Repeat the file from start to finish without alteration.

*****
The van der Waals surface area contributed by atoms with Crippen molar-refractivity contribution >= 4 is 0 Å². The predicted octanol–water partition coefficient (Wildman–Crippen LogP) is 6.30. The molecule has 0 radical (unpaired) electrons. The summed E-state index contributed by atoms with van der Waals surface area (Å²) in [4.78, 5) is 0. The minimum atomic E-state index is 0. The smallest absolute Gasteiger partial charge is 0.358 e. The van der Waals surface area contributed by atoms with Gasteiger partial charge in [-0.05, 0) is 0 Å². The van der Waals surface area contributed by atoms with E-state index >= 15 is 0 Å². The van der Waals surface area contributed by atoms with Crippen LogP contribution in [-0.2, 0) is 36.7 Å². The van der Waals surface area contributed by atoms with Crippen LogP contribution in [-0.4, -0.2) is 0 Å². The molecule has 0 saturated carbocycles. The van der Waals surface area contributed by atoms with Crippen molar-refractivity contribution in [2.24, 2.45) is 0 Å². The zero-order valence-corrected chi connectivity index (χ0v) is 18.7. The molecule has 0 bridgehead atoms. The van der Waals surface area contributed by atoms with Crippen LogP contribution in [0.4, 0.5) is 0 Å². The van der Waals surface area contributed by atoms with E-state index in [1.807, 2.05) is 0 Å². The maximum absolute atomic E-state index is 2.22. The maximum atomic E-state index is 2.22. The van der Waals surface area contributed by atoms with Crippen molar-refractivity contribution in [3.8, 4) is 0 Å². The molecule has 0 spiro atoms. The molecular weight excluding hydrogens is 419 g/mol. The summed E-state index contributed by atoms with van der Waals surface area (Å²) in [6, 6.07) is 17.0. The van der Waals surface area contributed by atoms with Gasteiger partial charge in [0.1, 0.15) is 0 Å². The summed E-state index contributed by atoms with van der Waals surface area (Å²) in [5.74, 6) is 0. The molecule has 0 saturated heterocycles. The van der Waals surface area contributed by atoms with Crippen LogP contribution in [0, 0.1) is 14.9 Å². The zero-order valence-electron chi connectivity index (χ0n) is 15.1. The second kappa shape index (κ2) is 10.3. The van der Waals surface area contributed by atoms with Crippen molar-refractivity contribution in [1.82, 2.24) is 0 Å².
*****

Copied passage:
The van der Waals surface area contributed by atoms with Crippen molar-refractivity contribution >= 4 is 0 Å². The predicted octanol–water partition coefficient (Wildman–Crippen LogP) is 6.30. The molecule has 0 radical (unpaired) electrons. The summed E-state index contributed by atoms with van der Waals surface area (Å²) in [4.78, 5) is 0. The minimum atomic E-state index is 0. The smallest absolute Gasteiger partial charge is 0.358 e. The van der Waals surface area contributed by atoms with Gasteiger partial charge in [-0.05, 0) is 0 Å². The van der Waals surface area contributed by atoms with E-state index >= 15 is 0 Å². The van der Waals surface area contributed by atoms with Crippen LogP contribution in [-0.2, 0) is 36.7 Å². The van der Waals surface area contributed by atoms with Crippen LogP contribution in [-0.4, -0.2) is 0 Å². The molecule has 0 saturated carbocycles. The van der Waals surface area contributed by atoms with Crippen molar-refractivity contribution in [2.24, 2.45) is 0 Å². The zero-order valence-corrected chi connectivity index (χ0v) is 18.7. The molecule has 0 bridgehead atoms. The van der Waals surface area contributed by atoms with Crippen LogP contribution in [0.4, 0.5) is 0 Å². The van der Waals surface area contributed by atoms with E-state index in [1.807, 2.05) is 0 Å². The maximum absolute atomic E-state index is 2.22. The maximum atomic E-state index is 2.22. The van der Waals surface area contributed by atoms with Crippen molar-refractivity contribution in [3.8, 4) is 0 Å². The molecule has 0 spiro atoms. The molecular weight excluding hydrogens is 419 g/mol. The summed E-state index contributed by atoms with van der Waals surface area (Å²) in [6, 6.07) is 17.0. The van der Waals surface area contributed by atoms with Gasteiger partial charge in [0.1, 0.15) is 0 Å². The summed E-state index contributed by atoms with van der Waals surface area (Å²) in [5.74, 6) is 0. The molecule has 0 saturated heterocycles. The van der Waals surface area contributed by atoms with Crippen LogP contribution in [0, 0.1) is 14.9 Å². The zero-order valence-electron chi connectivity index (χ0n) is 15.1. The second kappa shape index (κ2) is 10.3. The van der Waals surface area contributed by atoms with Crippen molar-refractivity contribution in [1.82, 2.24) is 0 Å².